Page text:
Handicraft: Wikis

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From Wikipedia, the free encyclopedia

A handicraft shop in Delhi-India.

Handicraft, also known as craft work or simply craft, is a type of work where useful and decorative devices are made completely by hand or using only simple tools. Usually the term is applied to traditional means of making goods. The individual artisanship of the items is a paramount criterion, such items often have cultural and/or religious significance. Items made by mass production or machines are not handicrafts.

Usually, what distinguishes the term handicraft from the frequently used category arts and crafts is a matter of intent: handicraft items are intended to be used, worn, etc, having a purpose beyond simple decoration. Handicrafts are generally considered more traditional work, created as a necessary part of daily life, while arts and crafts implies more of a hobby pursuit and a demonstration/perfection of a creative technique. In practical terms, the categories have a great deal of overlap.

Contents

History of Indian handicrafts

The history of Indian handicrafts is an old saga. To peep in to the traces of Indian handicrafts we need to go back almost 5000 years. The first references to Indian handicrafts can be found from the Indus Valley Civilization (3000 B.C.-1700 B.C.). The craft tradition in India has revolved around religious beliefs, local needs of the commoners, as well as the special needs of the patrons and royalty, along with an eye for foreign and domestic trade. These craft traditions have withstood the ravages of time and numerous foreign invasions and continue to flourish till date owing to the assimilative nature of Indian culture and broadmindedness of the handicraftsmen to accept and use new ideas.

The Indus valley civilization had a rich craft tradition as well as a high degree of technical excellence in the field of pottery making, sculpture (metal, stone and terracotta), jewelry, weaving etc. A lot of material information from excavations at Harappa, Mohen-jo-daro etc. substantiate the craft tradition of the Indus valley civilization. The craftsmen not only catered to all the local needs but surplus items were sent to ancient Arabian cultures via ancient sea routes.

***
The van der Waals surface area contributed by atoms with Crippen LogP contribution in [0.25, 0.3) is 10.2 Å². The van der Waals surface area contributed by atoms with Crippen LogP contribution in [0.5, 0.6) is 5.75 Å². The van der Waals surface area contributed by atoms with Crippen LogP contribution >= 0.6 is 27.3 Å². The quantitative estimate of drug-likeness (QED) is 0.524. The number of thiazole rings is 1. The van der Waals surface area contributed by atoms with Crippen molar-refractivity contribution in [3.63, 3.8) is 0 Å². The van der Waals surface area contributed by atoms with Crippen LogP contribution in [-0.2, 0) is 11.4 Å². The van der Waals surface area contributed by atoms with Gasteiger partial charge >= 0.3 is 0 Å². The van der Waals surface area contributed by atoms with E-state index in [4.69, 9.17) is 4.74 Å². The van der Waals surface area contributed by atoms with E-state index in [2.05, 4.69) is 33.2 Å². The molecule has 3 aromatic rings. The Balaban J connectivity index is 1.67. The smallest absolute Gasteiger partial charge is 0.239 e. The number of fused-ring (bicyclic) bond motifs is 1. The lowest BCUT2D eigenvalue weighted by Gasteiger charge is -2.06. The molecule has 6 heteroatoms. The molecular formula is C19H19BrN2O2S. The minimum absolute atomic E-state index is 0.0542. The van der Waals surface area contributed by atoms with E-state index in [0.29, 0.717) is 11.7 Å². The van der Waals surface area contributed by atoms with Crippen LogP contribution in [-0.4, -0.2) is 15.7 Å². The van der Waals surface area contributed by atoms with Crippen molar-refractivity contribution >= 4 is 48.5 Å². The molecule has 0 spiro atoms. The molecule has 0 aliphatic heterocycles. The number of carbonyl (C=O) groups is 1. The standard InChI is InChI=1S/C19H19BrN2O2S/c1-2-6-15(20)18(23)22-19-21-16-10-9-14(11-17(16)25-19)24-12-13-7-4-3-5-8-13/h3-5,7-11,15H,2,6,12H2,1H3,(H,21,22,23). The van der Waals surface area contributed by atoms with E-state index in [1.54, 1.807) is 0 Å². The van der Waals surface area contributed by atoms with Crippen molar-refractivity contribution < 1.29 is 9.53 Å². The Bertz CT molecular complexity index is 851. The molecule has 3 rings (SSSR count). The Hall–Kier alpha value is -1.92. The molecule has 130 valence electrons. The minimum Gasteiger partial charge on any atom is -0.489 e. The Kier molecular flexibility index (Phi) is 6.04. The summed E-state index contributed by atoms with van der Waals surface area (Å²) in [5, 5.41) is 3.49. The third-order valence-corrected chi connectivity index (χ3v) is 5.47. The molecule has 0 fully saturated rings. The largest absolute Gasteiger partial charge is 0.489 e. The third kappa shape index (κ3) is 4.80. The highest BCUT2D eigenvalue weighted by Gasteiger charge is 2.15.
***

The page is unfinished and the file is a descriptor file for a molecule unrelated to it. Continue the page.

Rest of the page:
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Vedic Age

The Indus Valley Civilization was followed by the Vedic age (1500 B.C.), when the Vedas were written. There are numerous references in the Vedas on artisans involved in pottery making, weaving, wood crafting etc. The Rig Veda in particular refers to a variety of pottery made from clay, wood and metal. It also refers to weavers and weaving.

State Empires

The concept of state was ushered by the rise of the Mauryan Empire in the 3rd century B.C. It is said that during the time of Ashoka 84,000 stupas were built in India, including the world famous Sanchi Stupa, which has beautiful stone carving and relief work done on it. Numerous sculptures from Bharhut, Mathura, Amravati, Vaishali, Sanchi etc show female figures adorned with an array of jewelry, which continues to inspire contemporary jewelry making. The iron pillars of Vaishali (Bihar) and Delhi, created during the time of Emperor Ashoka, are a marvel in the field of metallurgy.

Post Mauryan Age

The period between 1st century B.C. and 1st century A.D. was a period of political turmoil as a result of foreign invasions from central Asia. The impact of these intrusions can be seen in the Buddhist sculptures from Taxila, Begram, Bamiyan, Swat valley etc (all from the present day Pakistani North West Frontier province) which show a high degree of Greek influence. The depiction of Buddha, having curly hair and wearing draperies, until date is the result of this Greek influence. The sculpture of the Kushan king Kanishka from this period depicting him wearing leather boots and a heavy warm coat amply reflects the influence of the central Asian Culture on Indian craftsmanship. Jewelry, sculpture, textile making, leather products, metal working etc. were the main handicrafts that inherited these foreign influences and assimilated them in accordance with the Indian milieu.

Gupta Age

The Gupta (AD 320-647) age is referred to as the classical period in Indian history. The points in the field of craft include the rock cut temples of Ellora and the Ajanta murals. These murals give us a realistic view of the lifestyle of that time. The craftsmen of this period, under royal patronage excelled in jewelry making, woodcarving, sculpture, stone carving and weaving.

Medieval India

The Medieval period of Indian history in the context of handicrafts showed a marked shift from north India to the Deccan and southern parts of the country, though the handicraftsmen under the Delhi Sultanate period flourished in the field of pottery, weaving, wood carving, metal working, jewelry etc. The contribution of the Cholas and the Vijaynagar Empire in the field of bronze sculpture, silk weaving, jewelry, temple carving is beyond parallel. The fine example of stone carving from central India can be seen in the form of the Khajuraho Temples, built by the Chandelas. Rich and ornate wood and stone carving can be found in medieval temple of Jagannath at Puri in Orissa.

List of handicraft trades

Handicrafts include:

See also


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